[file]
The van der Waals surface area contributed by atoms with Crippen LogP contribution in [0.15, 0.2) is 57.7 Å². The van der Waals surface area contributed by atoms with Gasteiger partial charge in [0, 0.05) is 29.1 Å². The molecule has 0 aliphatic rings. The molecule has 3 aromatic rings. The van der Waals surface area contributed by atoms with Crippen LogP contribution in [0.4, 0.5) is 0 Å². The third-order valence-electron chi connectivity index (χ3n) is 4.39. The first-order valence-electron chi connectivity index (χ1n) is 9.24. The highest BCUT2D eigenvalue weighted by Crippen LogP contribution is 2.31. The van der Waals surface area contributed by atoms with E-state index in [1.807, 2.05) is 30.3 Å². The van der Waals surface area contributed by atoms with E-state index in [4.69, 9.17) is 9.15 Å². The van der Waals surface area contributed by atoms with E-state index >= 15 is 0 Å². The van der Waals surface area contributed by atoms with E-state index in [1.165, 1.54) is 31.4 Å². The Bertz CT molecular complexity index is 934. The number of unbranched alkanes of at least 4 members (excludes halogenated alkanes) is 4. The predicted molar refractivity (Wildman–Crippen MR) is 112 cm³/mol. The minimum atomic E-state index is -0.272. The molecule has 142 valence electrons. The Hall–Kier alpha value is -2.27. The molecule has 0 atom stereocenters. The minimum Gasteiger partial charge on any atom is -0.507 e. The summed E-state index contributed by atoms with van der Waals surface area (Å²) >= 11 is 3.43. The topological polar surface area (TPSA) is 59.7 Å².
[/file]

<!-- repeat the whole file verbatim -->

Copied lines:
The van der Waals surface area contributed by atoms with Crippen LogP contribution in [0.15, 0.2) is 57.7 Å². The van der Waals surface area contributed by atoms with Gasteiger partial charge in [0, 0.05) is 29.1 Å². The molecule has 0 aliphatic rings. The molecule has 3 aromatic rings. The van der Waals surface area contributed by atoms with Crippen LogP contribution in [0.4, 0.5) is 0 Å². The third-order valence-electron chi connectivity index (χ3n) is 4.39. The first-order valence-electron chi connectivity index (χ1n) is 9.24. The highest BCUT2D eigenvalue weighted by Crippen LogP contribution is 2.31. The van der Waals surface area contributed by atoms with E-state index in [1.807, 2.05) is 30.3 Å². The van der Waals surface area contributed by atoms with E-state index in [4.69, 9.17) is 9.15 Å². The van der Waals surface area contributed by atoms with E-state index >= 15 is 0 Å². The van der Waals surface area contributed by atoms with E-state index in [1.165, 1.54) is 31.4 Å². The Bertz CT molecular complexity index is 934. The number of unbranched alkanes of at least 4 members (excludes halogenated alkanes) is 4. The predicted molar refractivity (Wildman–Crippen MR) is 112 cm³/mol. The minimum atomic E-state index is -0.272. The molecule has 142 valence electrons. The Hall–Kier alpha value is -2.27. The molecule has 0 atom stereocenters. The minimum Gasteiger partial charge on any atom is -0.507 e. The summed E-state index contributed by atoms with van der Waals surface area (Å²) >= 11 is 3.43. The topological polar surface area (TPSA) is 59.7 Å².